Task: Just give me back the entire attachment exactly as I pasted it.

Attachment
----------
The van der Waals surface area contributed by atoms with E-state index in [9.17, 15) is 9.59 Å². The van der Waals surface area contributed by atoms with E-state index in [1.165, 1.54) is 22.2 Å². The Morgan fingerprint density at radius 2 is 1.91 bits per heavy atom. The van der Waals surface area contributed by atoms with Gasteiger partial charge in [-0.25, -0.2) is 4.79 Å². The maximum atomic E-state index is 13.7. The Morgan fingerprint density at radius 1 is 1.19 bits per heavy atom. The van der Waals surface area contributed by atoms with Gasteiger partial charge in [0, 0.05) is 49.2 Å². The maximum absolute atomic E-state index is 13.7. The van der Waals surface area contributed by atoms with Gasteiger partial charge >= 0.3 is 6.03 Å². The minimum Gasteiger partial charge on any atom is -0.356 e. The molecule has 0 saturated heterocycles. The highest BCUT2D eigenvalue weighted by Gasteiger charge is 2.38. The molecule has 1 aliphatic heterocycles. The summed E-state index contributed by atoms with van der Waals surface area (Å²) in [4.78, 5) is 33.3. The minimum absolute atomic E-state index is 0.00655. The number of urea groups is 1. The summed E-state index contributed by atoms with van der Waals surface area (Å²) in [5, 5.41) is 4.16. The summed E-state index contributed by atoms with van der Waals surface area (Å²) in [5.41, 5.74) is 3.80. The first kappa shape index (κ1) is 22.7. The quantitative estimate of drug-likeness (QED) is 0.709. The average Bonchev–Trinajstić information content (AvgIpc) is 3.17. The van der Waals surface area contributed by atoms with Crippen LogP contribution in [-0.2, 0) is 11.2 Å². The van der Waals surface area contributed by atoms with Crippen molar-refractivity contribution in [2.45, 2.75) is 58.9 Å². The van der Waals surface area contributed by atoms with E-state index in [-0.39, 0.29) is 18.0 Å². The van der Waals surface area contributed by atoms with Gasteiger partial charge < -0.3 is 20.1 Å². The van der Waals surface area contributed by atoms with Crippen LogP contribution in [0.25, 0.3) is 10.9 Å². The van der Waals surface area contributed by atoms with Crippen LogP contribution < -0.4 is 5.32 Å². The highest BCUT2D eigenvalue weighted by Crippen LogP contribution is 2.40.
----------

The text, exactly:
The van der Waals surface area contributed by atoms with E-state index in [9.17, 15) is 9.59 Å². The van der Waals surface area contributed by atoms with E-state index in [1.165, 1.54) is 22.2 Å². The Morgan fingerprint density at radius 2 is 1.91 bits per heavy atom. The van der Waals surface area contributed by atoms with Gasteiger partial charge in [-0.25, -0.2) is 4.79 Å². The maximum atomic E-state index is 13.7. The Morgan fingerprint density at radius 1 is 1.19 bits per heavy atom. The van der Waals surface area contributed by atoms with Gasteiger partial charge in [0, 0.05) is 49.2 Å². The maximum absolute atomic E-state index is 13.7. The van der Waals surface area contributed by atoms with Gasteiger partial charge >= 0.3 is 6.03 Å². The minimum Gasteiger partial charge on any atom is -0.356 e. The molecule has 0 saturated heterocycles. The highest BCUT2D eigenvalue weighted by Gasteiger charge is 2.38. The molecule has 1 aliphatic heterocycles. The summed E-state index contributed by atoms with van der Waals surface area (Å²) in [4.78, 5) is 33.3. The minimum absolute atomic E-state index is 0.00655. The number of urea groups is 1. The summed E-state index contributed by atoms with van der Waals surface area (Å²) in [5, 5.41) is 4.16. The summed E-state index contributed by atoms with van der Waals surface area (Å²) in [5.41, 5.74) is 3.80. The first kappa shape index (κ1) is 22.7. The quantitative estimate of drug-likeness (QED) is 0.709. The average Bonchev–Trinajstić information content (AvgIpc) is 3.17. The van der Waals surface area contributed by atoms with Crippen LogP contribution in [-0.2, 0) is 11.2 Å². The van der Waals surface area contributed by atoms with Crippen molar-refractivity contribution in [2.45, 2.75) is 58.9 Å². The van der Waals surface area contributed by atoms with E-state index in [-0.39, 0.29) is 18.0 Å². The van der Waals surface area contributed by atoms with Gasteiger partial charge < -0.3 is 20.1 Å². The van der Waals surface area contributed by atoms with Crippen LogP contribution in [0.25, 0.3) is 10.9 Å². The van der Waals surface area contributed by atoms with Crippen LogP contribution < -0.4 is 5.32 Å². The highest BCUT2D eigenvalue weighted by Crippen LogP contribution is 2.40.